Modeling of spin–spin distance distributions for nitroxide labeled biomacromolecules†
Electron Paramagnetic Resonance (EPR) spectroscopy is a powerful method for unraveling structures and dynamics of biomolecules. Out of the EPR tool box, Pulsed Electron–Electron Double Resonance spectroscopy (PELDOR or DEER) enables one to resolve such structures by providing distances between spin centers on the nanometer scale. Most commonly, both spin centers are spin labels or one is a spin label and the other is a paramagnetic metal ion, cluster, amino acid or cofactor radical. Often, the translation of the measured distances into structures is complicated by the long and flexible linker connecting the spin center of the spin label with the biomolecule. Nowadays, this challenge is overcome by computational methods but the currently available approaches have a rather large mean error of roughly 2–3 Å. Here, the new GFN-FF general force-field is combined with the fully automated Conformer Rotamer Ensemble Search Tool (CREST) [P. Pracht et al., Phys. Chem. Chem. Phys., 2020, 22, 7169–7192] to generate conformer ensembles of the R1 side chain (methanthiosulfonate spin label (MTSL) covalently bound to a cysteine) in several cysteine mutants of azurin and T4 lysozyme. In order to determine the Cu2+–R1 and R1–R1 distance distributions, GFN-FF based MD simulations were carried out starting from the most probable R1 conformers found by CREST. The deviation between theory and experiment in mean inter-spin distances was 0.98 Å on average for the mutants of azurin (1.84 Å for T4 lysozyme) and the right modality was obtained. The error of the most probable distances for each mode was only 0.76 Å in the case of azurin. This CREST/MD procedure does thus enable precise distance-to-structure translations and provides a means to disentangle label from protein conformers.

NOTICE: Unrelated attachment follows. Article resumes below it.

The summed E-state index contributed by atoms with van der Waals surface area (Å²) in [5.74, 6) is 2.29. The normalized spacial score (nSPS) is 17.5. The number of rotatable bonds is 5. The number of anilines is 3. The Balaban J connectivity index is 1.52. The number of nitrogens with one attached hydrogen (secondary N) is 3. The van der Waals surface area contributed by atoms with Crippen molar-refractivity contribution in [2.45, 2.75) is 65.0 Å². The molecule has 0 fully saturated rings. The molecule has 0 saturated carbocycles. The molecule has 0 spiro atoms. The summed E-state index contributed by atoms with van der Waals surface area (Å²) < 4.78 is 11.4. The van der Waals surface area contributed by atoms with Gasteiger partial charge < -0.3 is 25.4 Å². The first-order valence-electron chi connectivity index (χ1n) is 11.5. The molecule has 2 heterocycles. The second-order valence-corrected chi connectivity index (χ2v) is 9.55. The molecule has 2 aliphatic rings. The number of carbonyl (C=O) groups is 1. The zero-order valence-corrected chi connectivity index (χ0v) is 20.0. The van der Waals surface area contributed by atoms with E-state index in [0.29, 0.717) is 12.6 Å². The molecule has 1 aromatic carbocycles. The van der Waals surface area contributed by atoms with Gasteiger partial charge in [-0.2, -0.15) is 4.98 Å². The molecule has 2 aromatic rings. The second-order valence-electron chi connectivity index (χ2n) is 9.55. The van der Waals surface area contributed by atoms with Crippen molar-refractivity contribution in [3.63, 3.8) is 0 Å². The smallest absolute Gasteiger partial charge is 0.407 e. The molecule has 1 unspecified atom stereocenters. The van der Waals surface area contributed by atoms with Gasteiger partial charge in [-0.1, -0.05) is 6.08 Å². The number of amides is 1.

- This article is part of the themed collection: 2020 PCCP HOT Articles